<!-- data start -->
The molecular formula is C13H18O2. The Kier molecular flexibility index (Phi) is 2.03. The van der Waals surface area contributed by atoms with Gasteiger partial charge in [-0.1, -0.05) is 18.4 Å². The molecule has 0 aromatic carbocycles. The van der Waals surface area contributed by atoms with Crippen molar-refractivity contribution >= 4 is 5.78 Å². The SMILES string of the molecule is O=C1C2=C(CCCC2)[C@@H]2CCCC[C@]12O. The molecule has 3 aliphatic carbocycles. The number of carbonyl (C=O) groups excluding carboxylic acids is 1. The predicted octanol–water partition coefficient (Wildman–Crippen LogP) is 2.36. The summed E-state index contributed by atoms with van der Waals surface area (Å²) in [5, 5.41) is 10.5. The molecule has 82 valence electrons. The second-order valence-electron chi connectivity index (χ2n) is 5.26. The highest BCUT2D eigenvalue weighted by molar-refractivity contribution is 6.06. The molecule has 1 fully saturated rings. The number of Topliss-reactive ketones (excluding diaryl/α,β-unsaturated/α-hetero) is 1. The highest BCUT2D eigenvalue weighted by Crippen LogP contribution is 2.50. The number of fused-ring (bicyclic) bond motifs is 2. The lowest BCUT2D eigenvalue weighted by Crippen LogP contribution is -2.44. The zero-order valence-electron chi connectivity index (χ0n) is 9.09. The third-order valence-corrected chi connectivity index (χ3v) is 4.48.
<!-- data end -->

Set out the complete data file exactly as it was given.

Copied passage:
The molecular formula is C13H18O2. The Kier molecular flexibility index (Phi) is 2.03. The van der Waals surface area contributed by atoms with Gasteiger partial charge in [-0.1, -0.05) is 18.4 Å². The molecule has 0 aromatic carbocycles. The van der Waals surface area contributed by atoms with Crippen molar-refractivity contribution >= 4 is 5.78 Å². The SMILES string of the molecule is O=C1C2=C(CCCC2)[C@@H]2CCCC[C@]12O. The molecule has 3 aliphatic carbocycles. The number of carbonyl (C=O) groups excluding carboxylic acids is 1. The predicted octanol–water partition coefficient (Wildman–Crippen LogP) is 2.36. The summed E-state index contributed by atoms with van der Waals surface area (Å²) in [5, 5.41) is 10.5. The molecule has 82 valence electrons. The second-order valence-electron chi connectivity index (χ2n) is 5.26. The highest BCUT2D eigenvalue weighted by molar-refractivity contribution is 6.06. The molecule has 1 fully saturated rings. The number of Topliss-reactive ketones (excluding diaryl/α,β-unsaturated/α-hetero) is 1. The highest BCUT2D eigenvalue weighted by Crippen LogP contribution is 2.50. The number of fused-ring (bicyclic) bond motifs is 2. The lowest BCUT2D eigenvalue weighted by Crippen LogP contribution is -2.44. The zero-order valence-electron chi connectivity index (χ0n) is 9.09. The third-order valence-corrected chi connectivity index (χ3v) is 4.48.